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Pinellas courts old foes on trade mission

(ran NS, S editions of Tampa Bay and State)

Pinellas County officials are traveling to Vietnam and China on a trade mission, trying to pry open markets despite concerns about the nature of the governments they are dealing with.

County Commissioner Charles Rainey and William Castoro, who leads the county's economic development arm, left Friday for a brief set of business-promotion meetings with Chinese government officials in Beijing. Then they will spend several days in Vietnam, mostly making sales pitches for Pinellas manufacturers at an industrial exhibition in Ho Chi Minh City.

China and Vietnam are communist countries, but the U.S. government recently has advocated broader trade with both. President Clinton lifted a trade embargo with Vietnam in February. Clinton also has given China most-favored-nation trading status.

But those policies _ and the county's effort to exploit them for businesses in Pinellas _ are controversial. Human rights officials say both governments imprison political opponents unfairly and, in the case of China, torture and kill them on a wide scale.

Asian-Americans living in Pinellas object to local government officials promoting trade with those countries.

"I think there's some concern about . . . doing business with the communist governments," said Bun Hap Prak, executive director of the Asian Family and Community Empowerment Center in St. Petersburg. "Our government can tell them, "If you want to do business, why don't you loosen up on human rights?' "

Veterans of the Vietnam War don't like the idea, either, on the grounds that the Vietnamese government hasn't come clean about missing veterans remaining in that country as prisoners of war.

"I don't see where it is in our benefit or the benefit of people that died over there or the people still over there," said St. Petersburg resident Ron Harris, president of the Vietnam Veterans of America chapter covering Pinellas. "I'm totally against Americans and veterans paying their tax dollars for people to go over there for any reason other than to have the POW-MIA issue resolved satisfactorily."

Castoro said he has "some mixed feelings" about the Vietnam mission because of questions about prisoners of war, but he and Rainey said Pinellas should work to promote business.

"Our main interest, our function, is keeping the people of Pinellas employed," Rainey said. "This is a vehicle we use for that."

Prak and Harris said the county should have other ways of helping local businesses without pushing into China and Vietnam.

Rainey, however, said expanding trade would help liberalize those countries and lessen tensions in the world. He also said business and political leaders cannot let concerns about past human-rights abuses stop them from pursuing opportunities, or they will risk getting left behind.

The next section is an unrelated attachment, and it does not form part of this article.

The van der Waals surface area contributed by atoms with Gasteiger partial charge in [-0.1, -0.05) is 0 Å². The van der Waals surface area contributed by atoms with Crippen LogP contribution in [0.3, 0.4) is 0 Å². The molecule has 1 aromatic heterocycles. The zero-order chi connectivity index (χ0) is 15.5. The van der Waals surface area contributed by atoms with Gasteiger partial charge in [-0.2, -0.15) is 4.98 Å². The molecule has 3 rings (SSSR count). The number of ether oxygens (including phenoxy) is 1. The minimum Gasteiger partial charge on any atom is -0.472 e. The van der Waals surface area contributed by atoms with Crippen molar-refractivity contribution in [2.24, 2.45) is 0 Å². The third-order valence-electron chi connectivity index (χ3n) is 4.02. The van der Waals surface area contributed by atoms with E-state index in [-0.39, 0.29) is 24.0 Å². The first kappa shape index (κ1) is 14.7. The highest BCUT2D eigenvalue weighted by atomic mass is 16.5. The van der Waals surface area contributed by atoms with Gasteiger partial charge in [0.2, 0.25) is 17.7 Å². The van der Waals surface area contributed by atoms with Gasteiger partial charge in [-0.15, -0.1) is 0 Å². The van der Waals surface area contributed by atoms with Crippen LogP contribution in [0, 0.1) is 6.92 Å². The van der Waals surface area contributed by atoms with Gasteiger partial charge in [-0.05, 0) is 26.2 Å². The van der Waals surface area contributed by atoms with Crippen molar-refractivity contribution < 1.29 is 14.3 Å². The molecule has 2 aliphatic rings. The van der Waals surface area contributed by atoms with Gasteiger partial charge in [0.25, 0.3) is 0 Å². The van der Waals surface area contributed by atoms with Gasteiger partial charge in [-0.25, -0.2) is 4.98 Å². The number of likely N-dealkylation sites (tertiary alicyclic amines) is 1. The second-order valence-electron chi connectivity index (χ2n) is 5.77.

"If you go by that philosophy," Rainey said, "we shouldn't be talking to the Germans because of what they did to the Jews, we shouldn't be talking to the Japanese because of what they did in the war. You go down the whole list, and we shouldn't be talking to anybody."

Rainey, chairman of the St. Petersburg-Clearwater Economic Development Council, has done plenty of talking to Vietnam and China on behalf of Pinellas businesses. He and Castoro, the development council's director, traveled to the countries in February and March to make contacts.

The industry council got the first business license for Vietnam issued by the U.S. Treasury Department after Clinton lifted the embargo, Castoro said.

The county paid $7,317 for Castoro's trip in the spring, records show. There are no records at the county for Rainey's travel. The bills from the current trip haven't come in yet, but brochures said a package of visas and round-trip airfare to Ho Chi Minh City cost $1,200 per person. Hotel rooms were expected to cost about $75 per night. Rainey and Castoro are scheduled to return in two weeks.

Castoro said that during the last trip he discovered a huge potential market in Asia for pharmaceutical products. And there are 107 medical manufacturing companies in Pinellas, he said.

"Every product that's manufactured by those companies is needed over there," Castoro said.

The Pinellas officials will take samples and catalogs from 19 companies, mostly medical manufacturers, Castoro said. Five company executives will travel with the group, as well as a lawyer from Tallahassee who represents businesses from North Florida. The business people and the lawyer will pay their own way.

One company that's sending information and samples is Lenstec, a St. Petersburg outfit that manufactures technology to make artificial lenses used to replace the lenses removed during cataract surgery.

Nearly all of the company's business comes from sales to Third World nations, which generally do not have available to them the technology that Lenstec makes, said Hayden Beatty, vice president of operations.

"Obviously, we'd like to be one of the pioneers in the field over there," Beatty said.

Beatty said he thinks expanding trade with countries like Vietnam ultimately will improve living conditions and freedom for citizens of those countries.

Expanding business contacts with China, however, has not improved that country's human rights record, said Estrellita Jones, an Asia specialist for Amnesty International.

Jones said she hoped the Pinellas representatives would tactfully raise the matter of human rights in both countries.

Neither Rainey nor Castoro said they planned to do so.